Skip to Content
Photograph of 5 women from AKA Sorority

The Mississippi Health Project II: AKA Revisits Its Model for Community Health Care

Alpha Kappa Alpha Sorority, Inc. Revisits the Mississippi Delta

Photograph of Sign for the Mississippi Health Project II

Sign for the Mississippi Health Project II

As a service organization, Alpha Kappa Alpha Sorority, Inc. (AKA) hosted health clinics in June and October of 2021 to administer medical care to underserved communities across five counties in and around the Mississippi Delta. Dubbed the Mississippi Health Project II, the mobile clinic underscored the same spirit of service demonstrated by AKA’s previous Mississippi Health Project, carried out each summer from 1935 to 1942. Through local partnerships with the Delta Health Center, Mallory Community Health Center, and Walgreens, the clinics provided COVID-19 testing and vaccines, flu shots, HIV testing, vital signs screening, and eye and breast examinations. Participants included the Fannie Lou Hamer Cancer Foundation, named for the influential Civil Rights activist and lifelong Mississippi resident, who lost her life to complications from untreated breast cancer. Over the three-day period, a host of AKA volunteers worked with health care professionals and executives to serve hundreds of residents.

Photograph of Sign for the Mississippi Health Project II

Sign for the Mississippi Health Project II

It’s do or die for us. We’re in an area that’s often overlooked, that’s underserved. So as a service organization, we’re here to serve. . . . If we can save one life from this, we will have achieved our goal.

Glenda Glover, International President and CEO of Alpha Kappa Alpha Sorority, Inc., Video interview in Mississippi, June 7, 2021

Image of Youtube Video

Onsite in the Delta, June 2021

AKA’s Mississippi Health Project: A New Model for Community Medical Care

Photograph of Dr. Dorothy Ferebee gives blood test to woman

Dr. Dorothy Ferebee gives blood test to a woman during AKA’s Mississippi Health Project, 1938

During the Great Depression, African American sharecroppers lived on remote plantations under oppressive conditions, lacking access to quality education and healthcare. In 1934, Ida Louise Jackson, president of Alpha Kappa Alpha Sorority, Inc., urged the entire organization to institute programs that would help eradicate such conditions. Soon thereafter, AKA established its first health project in Mound Bayou, Mississippi. When plantation owners refused tenants access to localized clinics, volunteers packed medical supplies into automobiles and brought their services to the families, creating the nation’s first mobile health clinic. Directed by physician Dorothy Boulding Ferebee, a member of the Howard University Medical School faculty, the Mississippi Health Project provided critical care to over 15,000 residents from 1935 to 1942. The mobile clinic in Mississippi raised national awareness about health issues faced by rural African Americans in the South and eventually became a model for community-based medical care in both rural and urban communities.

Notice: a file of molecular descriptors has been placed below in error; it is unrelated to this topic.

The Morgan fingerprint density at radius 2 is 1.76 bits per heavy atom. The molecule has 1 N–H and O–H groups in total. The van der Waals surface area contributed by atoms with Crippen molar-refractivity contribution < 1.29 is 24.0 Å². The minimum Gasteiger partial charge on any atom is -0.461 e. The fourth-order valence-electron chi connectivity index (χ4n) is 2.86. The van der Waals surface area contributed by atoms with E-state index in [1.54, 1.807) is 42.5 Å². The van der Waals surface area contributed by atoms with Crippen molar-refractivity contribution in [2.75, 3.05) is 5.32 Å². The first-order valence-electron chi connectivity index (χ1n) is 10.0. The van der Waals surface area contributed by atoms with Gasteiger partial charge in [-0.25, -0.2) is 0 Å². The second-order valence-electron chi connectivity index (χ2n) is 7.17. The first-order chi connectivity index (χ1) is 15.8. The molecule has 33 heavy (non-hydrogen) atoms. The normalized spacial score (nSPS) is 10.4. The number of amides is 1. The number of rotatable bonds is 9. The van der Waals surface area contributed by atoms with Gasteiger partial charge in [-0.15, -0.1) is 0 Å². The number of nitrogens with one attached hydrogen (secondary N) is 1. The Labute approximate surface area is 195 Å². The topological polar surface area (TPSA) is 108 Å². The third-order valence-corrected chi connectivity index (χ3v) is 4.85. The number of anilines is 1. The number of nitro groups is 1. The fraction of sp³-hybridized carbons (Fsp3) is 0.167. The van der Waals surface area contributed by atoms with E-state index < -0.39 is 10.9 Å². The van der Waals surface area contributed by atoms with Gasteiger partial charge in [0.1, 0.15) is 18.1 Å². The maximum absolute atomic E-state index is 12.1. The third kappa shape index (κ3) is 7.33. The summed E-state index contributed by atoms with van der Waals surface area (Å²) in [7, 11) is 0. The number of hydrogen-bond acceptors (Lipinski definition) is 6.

Photograph of Dr. Dorothy Ferebee gives blood test to woman

Dr. Dorothy Ferebee gives blood test to a woman during AKA’s Mississippi Health Project, 1938

Photograph of AKA’s volunteer medical team immunizes children against diphtheria

A member of AKA’s volunteer medical team immunizes children against diphtheria during sorority’s summer health clinic in the Mississippi Delta, 1938

Black and white photograph of 6 women

Charter members of the Rho Chapter, Alpha Kappa Alpha; Ida Louise Jackson, center

Dr. Dorothy Ferebee

“New Horizons For Women”